I’m really proud of the new series of Buyer’s Guides that we’ve just launched. Based on our research and our conversations with you, they answer a real need in the market for a plain-spoken, plain-english look at how to make smart buying decisions on the products and services that you need for your business. We decode the buzz words, deflate the hype, tell you what’s worth spending your money on and what’s needless glitter. We kick the tires and name names. We’ll try not to get too deep into feeds and speeds–but we’ll tell you where you can find that information if you want it.
The first three entries dig into the purchasing decision for desktop PCs, payroll services and search engine marketing.
The editor responsible for the Buyer’s Guides is Mac McCarthy. Mac is a veteran product editor who came out of the technology trade press. We’ve worked together off and on for the last fifteen years. He was the lead reviews editor at InfoWorld, commissioned the first few “Dummies” books in that ubiquitous series, and launched some of the first and best websites serving software developers and engineers. In addition to being smart and well-informed about the products, Mac is funny, down-to-earth and a great writer. The perfect guy for this assignment.
Famous Last Words–How Hard Could That Be?
At first it all seemed so simple. Mac’s assignment was to figure out what you need to know to make a smart buying decision and then to test that knowledge by actually going through the buying process. We decide to test our concept on Desktop PCs. After all, we”re 25 years into the PC revolution. They’re pretty much commodities. It shouldn’t be that tough to give folks some shrewd insights into the buying decision and then move on to the tougher categories. After about three days of dealing with the PC vendor and retailer websites–Mac was in my office banging his head on my office wall and telling me that might have been a terrible idea. He had run smack into the same house of mirrors approach to pricing and features that you’ve probably exprienced. He found that even when he new exactly what he wanted, getting the vendors to deliver the products was like playing “Whack A Mole” with their websites.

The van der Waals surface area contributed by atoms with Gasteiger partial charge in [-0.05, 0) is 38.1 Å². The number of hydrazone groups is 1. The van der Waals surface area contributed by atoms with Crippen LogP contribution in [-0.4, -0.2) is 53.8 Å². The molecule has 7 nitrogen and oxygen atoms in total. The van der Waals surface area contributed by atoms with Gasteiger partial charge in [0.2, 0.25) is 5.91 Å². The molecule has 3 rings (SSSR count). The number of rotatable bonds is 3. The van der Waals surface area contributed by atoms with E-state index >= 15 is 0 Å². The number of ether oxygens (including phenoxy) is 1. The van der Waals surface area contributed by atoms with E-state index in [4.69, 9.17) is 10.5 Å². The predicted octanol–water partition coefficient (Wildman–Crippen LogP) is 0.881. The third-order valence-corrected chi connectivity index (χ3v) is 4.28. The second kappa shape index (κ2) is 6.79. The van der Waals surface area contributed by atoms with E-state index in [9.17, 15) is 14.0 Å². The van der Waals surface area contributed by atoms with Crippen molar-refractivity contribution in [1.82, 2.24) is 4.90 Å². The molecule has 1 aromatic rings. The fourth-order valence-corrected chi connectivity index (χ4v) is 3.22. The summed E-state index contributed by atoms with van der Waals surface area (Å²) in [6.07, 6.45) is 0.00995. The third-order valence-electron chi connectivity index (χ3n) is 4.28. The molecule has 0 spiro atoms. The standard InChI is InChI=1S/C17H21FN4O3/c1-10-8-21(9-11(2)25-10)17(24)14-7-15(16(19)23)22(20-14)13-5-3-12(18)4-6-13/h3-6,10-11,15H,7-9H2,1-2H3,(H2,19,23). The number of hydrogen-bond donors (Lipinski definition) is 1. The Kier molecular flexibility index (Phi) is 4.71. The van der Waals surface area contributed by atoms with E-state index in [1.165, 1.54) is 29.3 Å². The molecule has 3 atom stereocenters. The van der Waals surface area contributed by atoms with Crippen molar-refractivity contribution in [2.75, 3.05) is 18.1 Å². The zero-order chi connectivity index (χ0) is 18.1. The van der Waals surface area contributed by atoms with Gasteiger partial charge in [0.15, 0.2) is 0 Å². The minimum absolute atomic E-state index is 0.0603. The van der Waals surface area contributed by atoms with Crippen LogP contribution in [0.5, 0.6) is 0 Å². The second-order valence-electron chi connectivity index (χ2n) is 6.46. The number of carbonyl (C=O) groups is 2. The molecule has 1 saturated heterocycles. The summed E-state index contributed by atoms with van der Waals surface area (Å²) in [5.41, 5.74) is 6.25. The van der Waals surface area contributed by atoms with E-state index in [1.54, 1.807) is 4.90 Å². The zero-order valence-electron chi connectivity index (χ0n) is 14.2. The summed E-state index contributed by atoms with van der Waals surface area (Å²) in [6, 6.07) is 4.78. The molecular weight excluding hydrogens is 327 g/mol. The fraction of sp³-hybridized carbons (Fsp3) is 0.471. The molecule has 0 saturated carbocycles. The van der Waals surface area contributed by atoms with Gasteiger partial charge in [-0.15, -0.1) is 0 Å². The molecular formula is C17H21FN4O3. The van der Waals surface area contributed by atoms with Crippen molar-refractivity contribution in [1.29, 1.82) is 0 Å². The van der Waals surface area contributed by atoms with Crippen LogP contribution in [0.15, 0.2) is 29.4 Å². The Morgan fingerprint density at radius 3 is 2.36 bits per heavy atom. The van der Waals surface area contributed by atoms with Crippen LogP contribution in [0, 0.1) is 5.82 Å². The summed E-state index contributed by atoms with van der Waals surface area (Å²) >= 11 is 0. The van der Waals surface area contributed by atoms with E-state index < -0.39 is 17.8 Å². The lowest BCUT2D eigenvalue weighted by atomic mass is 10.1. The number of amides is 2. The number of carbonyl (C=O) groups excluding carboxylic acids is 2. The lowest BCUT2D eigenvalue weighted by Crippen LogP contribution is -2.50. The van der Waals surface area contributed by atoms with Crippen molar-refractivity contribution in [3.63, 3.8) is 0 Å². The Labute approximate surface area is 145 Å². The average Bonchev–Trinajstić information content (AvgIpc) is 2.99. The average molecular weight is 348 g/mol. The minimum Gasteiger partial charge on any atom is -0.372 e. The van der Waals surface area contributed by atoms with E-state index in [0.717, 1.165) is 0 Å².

The Good News
At the end of the day, the experiment was a success. Although Mac’s hair got a little grayer and his growling got a little louder, we’ve come up with some great ideas for how you can get more out of your technology budget. In fact, we’ve already heard from a couple of readers how useful these guides are. They tie into several of the core skills that we believe every business needs to master. These skills include using the internet as a primary marketing tool, recruiting and keeping great people, having a technology investment strategy, and maximizing your cash flow. Let me know how these Buyer’s Guideswork for you and what products and services you’d like to see us cover.